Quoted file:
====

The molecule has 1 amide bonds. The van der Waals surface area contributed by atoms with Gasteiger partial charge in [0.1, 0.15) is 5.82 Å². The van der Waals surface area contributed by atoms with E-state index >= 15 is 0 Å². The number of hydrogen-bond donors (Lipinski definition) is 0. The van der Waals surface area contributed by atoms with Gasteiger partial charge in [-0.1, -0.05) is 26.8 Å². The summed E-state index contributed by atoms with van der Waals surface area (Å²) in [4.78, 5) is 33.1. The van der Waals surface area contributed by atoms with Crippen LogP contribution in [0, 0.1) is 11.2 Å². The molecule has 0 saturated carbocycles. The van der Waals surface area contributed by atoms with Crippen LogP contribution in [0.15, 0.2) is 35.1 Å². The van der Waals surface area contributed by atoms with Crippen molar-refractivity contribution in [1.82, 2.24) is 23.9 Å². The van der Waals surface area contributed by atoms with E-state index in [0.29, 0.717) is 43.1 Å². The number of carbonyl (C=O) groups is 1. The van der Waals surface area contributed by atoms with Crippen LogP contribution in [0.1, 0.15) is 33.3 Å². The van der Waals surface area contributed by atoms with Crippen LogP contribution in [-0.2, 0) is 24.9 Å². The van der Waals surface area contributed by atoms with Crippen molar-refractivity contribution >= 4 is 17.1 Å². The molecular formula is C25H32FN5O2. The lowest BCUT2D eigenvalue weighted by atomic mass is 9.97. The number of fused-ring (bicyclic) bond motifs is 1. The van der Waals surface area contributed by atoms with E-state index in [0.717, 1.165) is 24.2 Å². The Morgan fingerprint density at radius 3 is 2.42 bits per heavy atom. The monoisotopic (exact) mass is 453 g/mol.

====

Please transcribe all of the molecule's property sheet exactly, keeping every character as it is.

The molecule has 1 amide bonds. The van der Waals surface area contributed by atoms with Gasteiger partial charge in [0.1, 0.15) is 5.82 Å². The van der Waals surface area contributed by atoms with E-state index >= 15 is 0 Å². The number of hydrogen-bond donors (Lipinski definition) is 0. The van der Waals surface area contributed by atoms with Gasteiger partial charge in [-0.1, -0.05) is 26.8 Å². The summed E-state index contributed by atoms with van der Waals surface area (Å²) in [4.78, 5) is 33.1. The van der Waals surface area contributed by atoms with Crippen LogP contribution in [0, 0.1) is 11.2 Å². The molecule has 0 saturated carbocycles. The van der Waals surface area contributed by atoms with Crippen LogP contribution in [0.15, 0.2) is 35.1 Å². The van der Waals surface area contributed by atoms with Crippen molar-refractivity contribution in [1.82, 2.24) is 23.9 Å². The van der Waals surface area contributed by atoms with E-state index in [0.29, 0.717) is 43.1 Å². The number of carbonyl (C=O) groups is 1. The van der Waals surface area contributed by atoms with Crippen LogP contribution in [0.1, 0.15) is 33.3 Å². The van der Waals surface area contributed by atoms with Crippen LogP contribution in [-0.2, 0) is 24.9 Å². The van der Waals surface area contributed by atoms with Crippen molar-refractivity contribution >= 4 is 17.1 Å². The molecular formula is C25H32FN5O2. The lowest BCUT2D eigenvalue weighted by atomic mass is 9.97. The number of fused-ring (bicyclic) bond motifs is 1. The van der Waals surface area contributed by atoms with E-state index in [0.717, 1.165) is 24.2 Å². The Morgan fingerprint density at radius 3 is 2.42 bits per heavy atom. The monoisotopic (exact) mass is 453 g/mol.